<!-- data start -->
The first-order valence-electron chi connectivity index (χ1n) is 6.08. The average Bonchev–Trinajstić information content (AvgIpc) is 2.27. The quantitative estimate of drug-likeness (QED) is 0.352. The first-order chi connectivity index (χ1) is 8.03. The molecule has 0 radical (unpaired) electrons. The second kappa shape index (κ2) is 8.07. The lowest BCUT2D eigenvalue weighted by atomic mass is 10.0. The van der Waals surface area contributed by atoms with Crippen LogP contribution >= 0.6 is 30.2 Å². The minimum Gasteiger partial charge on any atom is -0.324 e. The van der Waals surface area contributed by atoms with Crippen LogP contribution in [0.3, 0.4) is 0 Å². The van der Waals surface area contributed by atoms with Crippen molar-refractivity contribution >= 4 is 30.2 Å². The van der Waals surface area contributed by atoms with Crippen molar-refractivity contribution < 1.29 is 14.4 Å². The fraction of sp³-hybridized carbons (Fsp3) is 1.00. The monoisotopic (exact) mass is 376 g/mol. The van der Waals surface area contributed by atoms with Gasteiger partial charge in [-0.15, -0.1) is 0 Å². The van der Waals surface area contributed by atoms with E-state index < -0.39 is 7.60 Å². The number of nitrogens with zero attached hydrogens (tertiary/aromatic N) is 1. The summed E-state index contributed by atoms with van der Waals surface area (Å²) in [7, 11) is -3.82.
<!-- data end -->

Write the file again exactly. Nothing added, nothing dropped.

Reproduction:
The first-order valence-electron chi connectivity index (χ1n) is 6.08. The average Bonchev–Trinajstić information content (AvgIpc) is 2.27. The quantitative estimate of drug-likeness (QED) is 0.352. The first-order chi connectivity index (χ1) is 8.03. The molecule has 0 radical (unpaired) electrons. The second kappa shape index (κ2) is 8.07. The lowest BCUT2D eigenvalue weighted by atomic mass is 10.0. The van der Waals surface area contributed by atoms with Crippen LogP contribution >= 0.6 is 30.2 Å². The minimum Gasteiger partial charge on any atom is -0.324 e. The van der Waals surface area contributed by atoms with Crippen LogP contribution in [0.3, 0.4) is 0 Å². The van der Waals surface area contributed by atoms with Crippen molar-refractivity contribution >= 4 is 30.2 Å². The van der Waals surface area contributed by atoms with Crippen molar-refractivity contribution < 1.29 is 14.4 Å². The fraction of sp³-hybridized carbons (Fsp3) is 1.00. The monoisotopic (exact) mass is 376 g/mol. The van der Waals surface area contributed by atoms with Gasteiger partial charge in [-0.15, -0.1) is 0 Å². The van der Waals surface area contributed by atoms with E-state index < -0.39 is 7.60 Å². The number of nitrogens with zero attached hydrogens (tertiary/aromatic N) is 1. The summed E-state index contributed by atoms with van der Waals surface area (Å²) in [7, 11) is -3.82.